How on earth did people research anything before the internet?
I have a file of track listings from numerous MTV compilation CDs from the 90s to make playlists to listen to while I’m writing that memoir.
I can’t imagine how many secondhand stores I would have to visit to find copies of those CDs. And then I would have had to buy them, of course. Without internet, how would I make a playlist?
I’ve spent an hour copy/pasting and compiling lists and typing in search boxes. Listening to find the right remix. Just an hour. That’s all. Technology is amazing.
I have one CD completed.
So many songs that I haven’t heard in years and years.
And I still know all the words.
But I’m still having a hard time finding Techno Bass Crew’s Music from Beyond. It crashes Spotify every time, and that’s the only place I can find it besides iTunes. I’ll work something out.
What are your top two favorite books? That is, if you could only have two books, which would they be? And what about movies? Say, three of those.
When I went on my farthest solo road trip, to Yellowknife, I brought two books, three movies, and a bunch of CDs. The books and CDs were all I had for the nearly week-long trip there, and the whole shebang was much of my entertainment for the month I stayed. I really need to write about that trip.
I don’t remember all the CDs; some George Thorogood and the destroyers, some Led Zeppelin, some The Who, some Leonard Cohen, obviously.
I think that would still be a fair shopping list. What would you bring?
When I was in seventh grade I was in band. Thinking back on it now, choosing an instrument was a lot of pressure. I mean, this was a decision you would be stuck with until you graduated high school, unless you dropped out of band.
I was a shy kid. I didn’t like to say shit if I had a mouthful, so I ended up on the French horn.
I didn’t want the French horn; it’s not a cool instrument. I wanted the flute or the clarinet, something that the popular girls played. A woodwind. Or even the drums, if I could have coped with being a girl on drums. I probably could not.
The French horn was like a slap in the face. Still, I learned it. I played it. I oiled it and emptied the spit. But more because I felt obligated to do so than out of any prticular love for the instrument. I chose band, and I kept my mouth shut until all the cool instruments were taken in second hour. I got the leftover French horn that no one wanted.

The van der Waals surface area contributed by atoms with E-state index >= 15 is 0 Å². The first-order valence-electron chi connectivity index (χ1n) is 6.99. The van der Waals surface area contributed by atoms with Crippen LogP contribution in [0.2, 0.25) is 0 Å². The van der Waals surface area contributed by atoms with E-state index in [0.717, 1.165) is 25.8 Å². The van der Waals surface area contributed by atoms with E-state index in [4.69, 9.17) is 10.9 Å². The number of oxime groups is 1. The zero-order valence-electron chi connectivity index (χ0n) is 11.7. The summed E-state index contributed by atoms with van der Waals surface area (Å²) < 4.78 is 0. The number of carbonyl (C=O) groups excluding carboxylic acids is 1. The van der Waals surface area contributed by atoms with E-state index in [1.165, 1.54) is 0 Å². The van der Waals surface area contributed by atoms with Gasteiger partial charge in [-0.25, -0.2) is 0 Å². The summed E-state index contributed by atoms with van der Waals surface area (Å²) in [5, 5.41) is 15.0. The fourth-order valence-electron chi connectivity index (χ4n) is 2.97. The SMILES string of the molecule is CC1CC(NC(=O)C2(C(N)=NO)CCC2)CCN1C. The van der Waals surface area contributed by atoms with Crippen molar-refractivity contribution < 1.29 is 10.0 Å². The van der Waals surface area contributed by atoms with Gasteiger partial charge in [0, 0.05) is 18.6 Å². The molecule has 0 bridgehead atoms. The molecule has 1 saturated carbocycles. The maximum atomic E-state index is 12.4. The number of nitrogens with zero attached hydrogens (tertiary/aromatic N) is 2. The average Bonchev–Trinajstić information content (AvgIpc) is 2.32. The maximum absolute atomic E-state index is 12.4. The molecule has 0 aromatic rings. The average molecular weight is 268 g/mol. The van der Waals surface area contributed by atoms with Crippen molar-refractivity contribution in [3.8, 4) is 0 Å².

I almost feel guilty about it now; I’m sure the French horn wanted to be cool as much as I did. I’m sure it wanted to be wanted.
My band teacher wrote in my yearbook that she hoped to see me back the next year, that she needed me. I switched to art and never looked back.
Today’s Daily Prompt:
What sort of music was played in your house when you were growing up? What effect, (if any) did it have on your musical tastes?
But we didn’t have a radio in the house until my mom married my stepdad when I was eleven, and we didn’t have a car with an FM radio until I was twelve. We also didn’t have MTV until I was twelve, but by then, I had a radio in my room and was working on my cassette tape collection, which grew to an umanageable volume by the time I graduated high school and moved out.
It’s hard to say what effect the lack of music at home had on my taste in music, as it’s one of those things that you don’t know you’re missing because you’ve never known it.
I did eventually notice the lack, when all of my friends’ homes had fancy sound systems. But we had hundreds of books, and no one else had that many. I think that had a bigger effect on me; it’s still hard to trust someone who doesn’t own books. I mean, books.
It may have affected my current appreciation for music; I do love to listen to Pandora while I’m cooking or writing or folding laundry, but mostly EDM or Fleetwood Mac, neither of which were incredibly popular in my teens.
Day 20: Post about three celebrity crushes.
- Paul Rudd. He’s so dreamy.
- Michael Wincott. He has a super amazing voice. If he recorded audio books that’s all I would ever listen to.
- Ruby Rose. Had to throw her in there because Ian’s afraid she will steal me away from him.
Day 21: What three lessons do you want your children to learn from you?